SPAIN’s Prime Minister Pedro Sanchez has said he is ready to talk about the future of Catalonia through “political and democratic routes” with the resumption of a bilateral commission that last convened more than a year ago.

The move came after pressure from the Republic Left (ERC) spokesman in the Spanish Congress, Gabriel Rufian, who said that if the world’s democracies were houses, “Spanish democracy would be a shack”.

Socialist Sanchez has already lost his health minister and vice-president to local elections in Catalonia and Madrid respectively, and Rufian reminded him that he needed support from the pro-Catalan independence ERC for new laws, as well as his investiture as prime minister. Rufian asked: “The question is what will they do to try to dignify this hut?”

Sanchez thanked the ERC for their contribution to his agenda thus far, but retorted: “The Spanish constitution is the memory of many generations who died here and in other parts of Europe against fascism and freedom. Let’s not call it a shack.”

He said his government was working to improve democracy: “That is why we ask the PP [People’s Party] to reform the constitutional bodies and the constitution to improve rights and freedoms and redirect conflicts such as Catalan through legal and democratic means … We are waiting to be able to set up the bilateral negotiating commission between the Catalan and Spanish governments.”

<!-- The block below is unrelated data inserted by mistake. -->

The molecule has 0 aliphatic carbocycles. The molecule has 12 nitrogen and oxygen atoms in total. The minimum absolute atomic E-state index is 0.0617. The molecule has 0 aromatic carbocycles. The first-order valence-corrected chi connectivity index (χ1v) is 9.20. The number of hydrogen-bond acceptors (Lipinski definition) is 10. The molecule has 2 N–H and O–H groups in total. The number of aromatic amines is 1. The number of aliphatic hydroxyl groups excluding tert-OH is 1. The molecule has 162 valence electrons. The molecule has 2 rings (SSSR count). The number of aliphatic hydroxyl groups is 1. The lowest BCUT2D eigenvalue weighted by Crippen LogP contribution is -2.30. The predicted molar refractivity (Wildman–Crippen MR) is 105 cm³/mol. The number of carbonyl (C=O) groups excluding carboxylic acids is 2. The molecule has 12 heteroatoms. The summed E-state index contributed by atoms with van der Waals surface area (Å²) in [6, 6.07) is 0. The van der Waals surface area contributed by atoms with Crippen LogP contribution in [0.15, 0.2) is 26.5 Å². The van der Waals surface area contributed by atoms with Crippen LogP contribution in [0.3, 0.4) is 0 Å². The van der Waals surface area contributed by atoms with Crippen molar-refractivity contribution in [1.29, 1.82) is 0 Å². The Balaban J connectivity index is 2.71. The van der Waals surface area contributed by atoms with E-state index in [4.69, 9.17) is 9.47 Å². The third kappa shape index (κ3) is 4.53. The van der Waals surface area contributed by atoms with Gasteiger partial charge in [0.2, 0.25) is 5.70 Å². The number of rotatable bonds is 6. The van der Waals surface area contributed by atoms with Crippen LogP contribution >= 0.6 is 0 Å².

Dialogue between Spain and Catalonia, however, cannot take place until an interim government is confirmed in the wealthy, north-eastern territory and a president installed.

The ERC’s Pere Aragonès is widely regarded as Catalonia’s president-in-waiting, but negotiations are still continuing and, until the matter is finally decided, Sanchez is unlikely to make the first move towards talks. Aragonès has publicly demanded that the negotiating delegations of the pro-indy parties reach an agreement as soon as possible, to enable his investiture and open the door for talks with Spain.

The first presidential investiture debate will be held later this month, but sources have hinted it might not be settled until after Easter.

Meanwhile, the spokesperson for the Catalan government, Meritxell Budó, has said an Amnesty Law Bill lodged by pro-indy MPs in Congress, has given the Spanish government “a magnificent opportunity to face the political conflict in a politic way”.

She said the Catalan Government was “waiting to know what is the proposal of the Spanish State for Catalonia, because apart from repression, we have not heard anything else in relation to the political conflict”.